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Sloths
Brown-throated three-toed sloth (Bradypus variegatus).
Scientific classification
Kingdom: Animalia
Phylum: Chordata
Class: Mammalia
Superorder: Xenarthra
Order: Pilosa
Suborder: Folivora

Sloths are Xenarthran mammals from Central and South America. They are part of the order Pilosa. There are two families of sloths: two-toed sloth and three-toed sloth. Most scientists call these two families the Folivora, while some call them the Phyllophaga.

The biogeographic origins of the Pilosa is still unclear, but they can be traced back in South America as far as the early Tertiary, about 60 million years ago. The presence of these animals in Central America is explained by the Great American Interchange.

Physical description

Most sloths are about the size of a small dog and they have short, flat heads. Their hair is grayish brown but, at times they look grey-green in color because they move so slowly that tiny camouflaging algae grow all over their coats. They have hooklike claws on their arms and legs to keep them attached to trees.

Life

Sloths are active at night and sleep curled up with their head placed between the arms and the feet drawn close together, or hanging upsidedown with the help of their hook-like claws. This disguises them as part of a tree so that its enemies like the jaguar do not see them.

Sloths rarely climb down from the trees, and when they are on the ground they can only crawl awkwardly. However, when there is a forest flood, they are very good swimmers.

Diet

Two-toed sloth Costa Rica - cropped
Hoffman's two-toed sloth (Choloepus hoffmanni) feeding in Manuel Antonio National Park in Costa Rica

Baby sloths learn what to eat by licking the lips of their mother. All sloths eat the leaves of the cecropia.

Two-toed sloths have a diverse diet of insects, carrion, fruits, leaves and small lizards, ranging over up to 140 hectares. Three-toed sloths, on the other hand, have a limited diet of leaves from only a few trees, and no mammal digests as slowly.

They have made adaptations to arboreal browsing. Leaves, their main food source, provide very little energy or nutrients, and do not digest easily, so sloths have large, slow-acting stomachs with multiple compartments in which symbiotic bacteria break down the tough leaves. As much as two-thirds of a well-fed sloth's body weight consists of the contents of its stomach, and the digestive process can take a month or more to complete.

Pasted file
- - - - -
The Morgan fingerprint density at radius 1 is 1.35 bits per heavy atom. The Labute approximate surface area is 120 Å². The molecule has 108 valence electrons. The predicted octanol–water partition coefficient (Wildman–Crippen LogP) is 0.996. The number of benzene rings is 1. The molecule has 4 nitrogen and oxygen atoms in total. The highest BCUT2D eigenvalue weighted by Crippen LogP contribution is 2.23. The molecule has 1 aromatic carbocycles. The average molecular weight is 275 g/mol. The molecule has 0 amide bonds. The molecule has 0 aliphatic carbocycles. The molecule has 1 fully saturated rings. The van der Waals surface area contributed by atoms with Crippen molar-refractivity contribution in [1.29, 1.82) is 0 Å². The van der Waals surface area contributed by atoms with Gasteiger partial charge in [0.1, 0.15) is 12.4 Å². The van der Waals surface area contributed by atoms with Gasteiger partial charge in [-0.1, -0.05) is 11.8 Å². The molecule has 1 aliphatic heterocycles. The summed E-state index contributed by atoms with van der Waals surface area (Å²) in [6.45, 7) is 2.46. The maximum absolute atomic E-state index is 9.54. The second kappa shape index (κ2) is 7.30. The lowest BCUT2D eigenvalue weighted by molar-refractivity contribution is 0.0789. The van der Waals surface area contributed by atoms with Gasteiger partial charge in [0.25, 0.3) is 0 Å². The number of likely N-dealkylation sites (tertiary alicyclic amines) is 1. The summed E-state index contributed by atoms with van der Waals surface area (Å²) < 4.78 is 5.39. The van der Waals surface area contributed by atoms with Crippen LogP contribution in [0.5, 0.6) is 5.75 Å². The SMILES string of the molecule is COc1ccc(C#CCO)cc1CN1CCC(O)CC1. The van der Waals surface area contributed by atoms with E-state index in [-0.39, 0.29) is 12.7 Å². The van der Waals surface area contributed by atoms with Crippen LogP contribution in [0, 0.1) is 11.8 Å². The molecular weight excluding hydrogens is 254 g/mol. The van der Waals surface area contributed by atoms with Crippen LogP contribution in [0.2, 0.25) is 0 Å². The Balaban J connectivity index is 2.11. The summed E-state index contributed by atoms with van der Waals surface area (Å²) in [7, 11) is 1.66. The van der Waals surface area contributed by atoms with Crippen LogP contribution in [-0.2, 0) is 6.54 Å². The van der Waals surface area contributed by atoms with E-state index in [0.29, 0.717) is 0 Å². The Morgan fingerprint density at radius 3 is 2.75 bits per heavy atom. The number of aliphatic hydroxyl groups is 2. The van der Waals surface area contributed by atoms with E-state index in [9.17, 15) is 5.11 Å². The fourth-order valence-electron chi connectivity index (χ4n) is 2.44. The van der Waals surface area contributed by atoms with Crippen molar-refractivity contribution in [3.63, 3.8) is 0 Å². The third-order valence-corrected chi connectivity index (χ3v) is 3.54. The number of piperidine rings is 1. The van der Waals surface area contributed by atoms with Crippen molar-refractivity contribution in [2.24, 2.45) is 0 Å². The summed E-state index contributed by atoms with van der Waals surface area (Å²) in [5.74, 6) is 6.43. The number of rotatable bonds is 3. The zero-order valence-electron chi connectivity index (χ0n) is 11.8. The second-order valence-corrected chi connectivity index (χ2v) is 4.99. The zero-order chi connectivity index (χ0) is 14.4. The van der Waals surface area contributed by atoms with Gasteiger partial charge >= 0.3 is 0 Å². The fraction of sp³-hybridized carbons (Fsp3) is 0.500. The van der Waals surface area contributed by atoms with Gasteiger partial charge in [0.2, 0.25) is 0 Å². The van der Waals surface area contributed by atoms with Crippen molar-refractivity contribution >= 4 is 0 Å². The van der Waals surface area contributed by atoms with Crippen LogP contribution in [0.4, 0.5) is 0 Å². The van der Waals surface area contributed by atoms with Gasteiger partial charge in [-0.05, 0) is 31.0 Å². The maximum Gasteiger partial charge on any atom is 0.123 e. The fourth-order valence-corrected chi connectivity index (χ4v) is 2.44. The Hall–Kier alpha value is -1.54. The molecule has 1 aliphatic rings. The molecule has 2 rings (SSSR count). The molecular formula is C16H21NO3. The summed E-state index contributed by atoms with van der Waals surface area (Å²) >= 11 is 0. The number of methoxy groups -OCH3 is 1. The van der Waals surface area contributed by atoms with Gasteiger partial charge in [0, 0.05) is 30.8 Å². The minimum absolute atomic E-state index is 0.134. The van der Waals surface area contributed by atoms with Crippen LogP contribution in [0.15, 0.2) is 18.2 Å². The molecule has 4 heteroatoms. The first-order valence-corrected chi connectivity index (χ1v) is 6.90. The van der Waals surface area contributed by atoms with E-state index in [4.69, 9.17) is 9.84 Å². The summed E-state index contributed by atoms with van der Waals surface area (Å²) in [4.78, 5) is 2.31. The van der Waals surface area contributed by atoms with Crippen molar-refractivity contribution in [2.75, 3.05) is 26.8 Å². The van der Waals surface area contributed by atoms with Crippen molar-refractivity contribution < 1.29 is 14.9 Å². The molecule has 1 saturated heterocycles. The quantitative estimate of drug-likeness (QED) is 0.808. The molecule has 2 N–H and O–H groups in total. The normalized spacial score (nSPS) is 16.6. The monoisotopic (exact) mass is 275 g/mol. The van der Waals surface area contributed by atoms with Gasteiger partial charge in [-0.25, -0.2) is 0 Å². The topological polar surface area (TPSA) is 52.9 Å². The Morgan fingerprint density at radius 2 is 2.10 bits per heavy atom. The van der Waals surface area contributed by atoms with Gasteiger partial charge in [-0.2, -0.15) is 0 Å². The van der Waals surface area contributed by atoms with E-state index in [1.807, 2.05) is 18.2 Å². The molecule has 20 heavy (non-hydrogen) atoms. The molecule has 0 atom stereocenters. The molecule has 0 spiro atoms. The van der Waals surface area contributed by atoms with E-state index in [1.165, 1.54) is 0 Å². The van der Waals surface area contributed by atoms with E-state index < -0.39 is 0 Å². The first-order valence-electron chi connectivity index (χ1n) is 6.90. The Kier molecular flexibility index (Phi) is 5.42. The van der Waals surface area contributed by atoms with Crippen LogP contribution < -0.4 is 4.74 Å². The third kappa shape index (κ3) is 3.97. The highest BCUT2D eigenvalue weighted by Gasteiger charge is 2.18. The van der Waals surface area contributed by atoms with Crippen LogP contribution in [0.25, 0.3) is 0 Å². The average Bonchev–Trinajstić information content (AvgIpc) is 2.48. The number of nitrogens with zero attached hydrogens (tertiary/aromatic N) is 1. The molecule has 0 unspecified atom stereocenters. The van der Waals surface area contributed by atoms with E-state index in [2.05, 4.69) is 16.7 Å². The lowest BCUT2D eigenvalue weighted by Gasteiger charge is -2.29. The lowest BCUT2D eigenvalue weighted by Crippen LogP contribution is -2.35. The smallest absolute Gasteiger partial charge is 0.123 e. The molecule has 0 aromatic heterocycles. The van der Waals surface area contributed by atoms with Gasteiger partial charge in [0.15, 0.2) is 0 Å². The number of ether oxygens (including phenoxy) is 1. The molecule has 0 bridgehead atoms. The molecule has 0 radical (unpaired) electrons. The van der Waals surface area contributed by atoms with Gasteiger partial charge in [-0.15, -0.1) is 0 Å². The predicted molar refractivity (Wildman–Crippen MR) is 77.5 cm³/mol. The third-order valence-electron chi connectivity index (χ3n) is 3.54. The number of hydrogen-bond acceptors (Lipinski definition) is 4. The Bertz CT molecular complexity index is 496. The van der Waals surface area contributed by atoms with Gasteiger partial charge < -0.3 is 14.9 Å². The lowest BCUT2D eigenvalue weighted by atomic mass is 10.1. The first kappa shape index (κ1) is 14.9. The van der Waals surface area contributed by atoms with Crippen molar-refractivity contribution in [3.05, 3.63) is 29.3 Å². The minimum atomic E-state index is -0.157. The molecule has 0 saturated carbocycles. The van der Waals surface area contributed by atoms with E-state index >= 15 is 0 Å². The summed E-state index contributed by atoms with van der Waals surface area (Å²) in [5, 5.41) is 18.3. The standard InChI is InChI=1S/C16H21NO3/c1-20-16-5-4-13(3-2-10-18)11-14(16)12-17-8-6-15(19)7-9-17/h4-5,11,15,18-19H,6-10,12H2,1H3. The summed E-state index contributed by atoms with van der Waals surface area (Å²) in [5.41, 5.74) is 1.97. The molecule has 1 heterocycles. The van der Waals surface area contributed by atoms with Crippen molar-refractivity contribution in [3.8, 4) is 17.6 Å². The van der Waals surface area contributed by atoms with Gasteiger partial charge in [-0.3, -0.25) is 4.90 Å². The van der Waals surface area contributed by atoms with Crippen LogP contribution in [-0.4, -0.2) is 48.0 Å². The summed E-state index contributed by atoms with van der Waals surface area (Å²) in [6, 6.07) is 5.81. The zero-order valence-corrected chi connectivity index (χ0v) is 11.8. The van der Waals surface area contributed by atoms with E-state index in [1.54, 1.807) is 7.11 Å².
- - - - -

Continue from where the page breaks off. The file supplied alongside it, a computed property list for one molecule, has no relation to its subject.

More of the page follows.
Three-toed sloths go to the ground to urinate and defecate about once a week, digging a hole and covering it afterwards. They go to the same spot each time and are vulnerable to predation while doing so. This behaviour may be related to maintaining the ecosystem in the sloths' fur. Individual sloths tend to spend the bulk of their time feeding on a single "modal" tree; by burying their excreta near the trunk of that tree, they may help nourish it. Recent research shows that moths, which live in the sloth's fur, lay eggs in the sloth's feces. When they hatch, the larvae feed on the feces, and when mature fly up onto the sloth above.

Reproduction

Pale- and brown-throated species mate seasonally, while the maned sloth breeds at any time of year. The reproduction of pygmy three-toed sloths is unknown. Litters are of one newborn only, after six months' gestation for three-toed, and 12 months' for two-toed. Newborns stay with their mother for about five months. In some cases, young sloths die from a fall indirectly because the mothers prove unwilling to leave the safety of the trees to retrieve the young. Females normally bear one baby every year, but sometimes sloths' low level of movement actually keeps females from finding males for longer than one year. Sloths are not particularly sexually dimorphic and several zoos have received sloths of the wrong sex.

The average lifespan of two-toed sloths in the wild is currently unknown due to a lack of full-lifespan studies in a natural environment. Median life expectancy in human care is about 16 years, with one individual at the Smithsonian Institution's National Zoo reaching an age of 49 years before her death.

Distribution

Bradypus pygmaeus
1825 illustration of a Pygmy three-toed sloth by Thomas Landseer

Although habitat is limited to the tropical rainforests of South and Central America, in that environment sloths are successful. On Barro Colorado Island in Panama, sloths have been estimated to comprise 70% of the biomass of arboreal mammals. Four of the six living species are presently rated "least concern"; the maned three-toed sloth, which inhabits Brazil's dwindling Atlantic Forest, is classified as "vulnerable", while the island-dwelling pygmy three-toed sloth is critically endangered. Sloth's lower metabolism confines them to the tropics and they adopt thermoregulation behaviors of cold-blooded animals like sunning themselves.

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